Connecting to a MySQL Database Part 5

The Finished Page

In part 5 we are going to create our insert.php file, which if you remember from part 3, is the file that the form, Add Clients, sends its information to. So let’s dive straight in.

Again let’s start by creating a copy of our template.html file, but this time save it as insert.php. Once this is done we can add the php code required to process, sanitize and insert the values collected by our form.

Between the opening and closing contianer div insert a opening and closing php tag <?php ……. ?>. Next, below the opening php tag add a couple of empty lines for readability and then add the following code:-

// connecting to the database
include 'dbconnection.php;

Again if you remember from part 2, this establishes a connection to the database.

Next we are going to create some empty variables ready to accept our form values, so add the following line of code.

// define variables and set to empty values
$business = $firstName = $lastName = $raw_email = $telephone = " ";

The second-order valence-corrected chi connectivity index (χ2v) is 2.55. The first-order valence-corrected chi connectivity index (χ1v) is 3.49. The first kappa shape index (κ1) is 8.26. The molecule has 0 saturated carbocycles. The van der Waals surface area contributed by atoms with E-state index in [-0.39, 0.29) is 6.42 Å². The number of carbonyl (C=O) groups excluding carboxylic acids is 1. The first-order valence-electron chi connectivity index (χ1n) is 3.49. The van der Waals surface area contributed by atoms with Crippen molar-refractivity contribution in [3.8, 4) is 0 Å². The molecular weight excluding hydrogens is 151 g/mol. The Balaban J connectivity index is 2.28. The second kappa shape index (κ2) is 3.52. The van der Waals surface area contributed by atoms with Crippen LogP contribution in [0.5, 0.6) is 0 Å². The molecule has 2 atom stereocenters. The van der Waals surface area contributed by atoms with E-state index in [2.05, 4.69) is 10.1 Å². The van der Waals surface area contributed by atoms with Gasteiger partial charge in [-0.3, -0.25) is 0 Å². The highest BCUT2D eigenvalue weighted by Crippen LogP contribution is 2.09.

Now we are going to assign values to those variables and do some basic sanitizing, so enter the following code and then I will explain what is going on.

// Note* This is basic sanitizing but you can be more careful with this.

if ($_SERVER["REQUEST_METHOD"] == "POST") {
  $business = test_input($_POST['business']);
  $firstName = test_input($_POST['firstName']);
  $lastName = test_input($_POST['lastName']);
  $raw_email = test_input($_POST['email']);
  $telephone = test_input($_POST['telephone']);
}

function test_input($data) {
     $data = trim($data);
     $data = stripslashes($data);
     $data = htmlspecialchars($data);
     return $data;
   }

$email = filter_var($raw_email, FILTER_VALIDATE_EMAIL);

In the above code, we firstly create an if statement which checks that the request method used to access the page is equal to POST. If it is, it then assigns the contents of each named input to the corresponding empty variable. For example the input from our form with the name ‘business’ gets assigned to the php variable $business, and so on.

But before we assign them, we are doing some basic sanitizing by running the input data through our function – test_input. This function takes the inputs in turn as a parameter and strips unnecessary characters (extra space, tab, newline) from the user input data (with the PHP trim() function)

Then removes backslashes \ from the user input data (with the PHP stripslashes() function)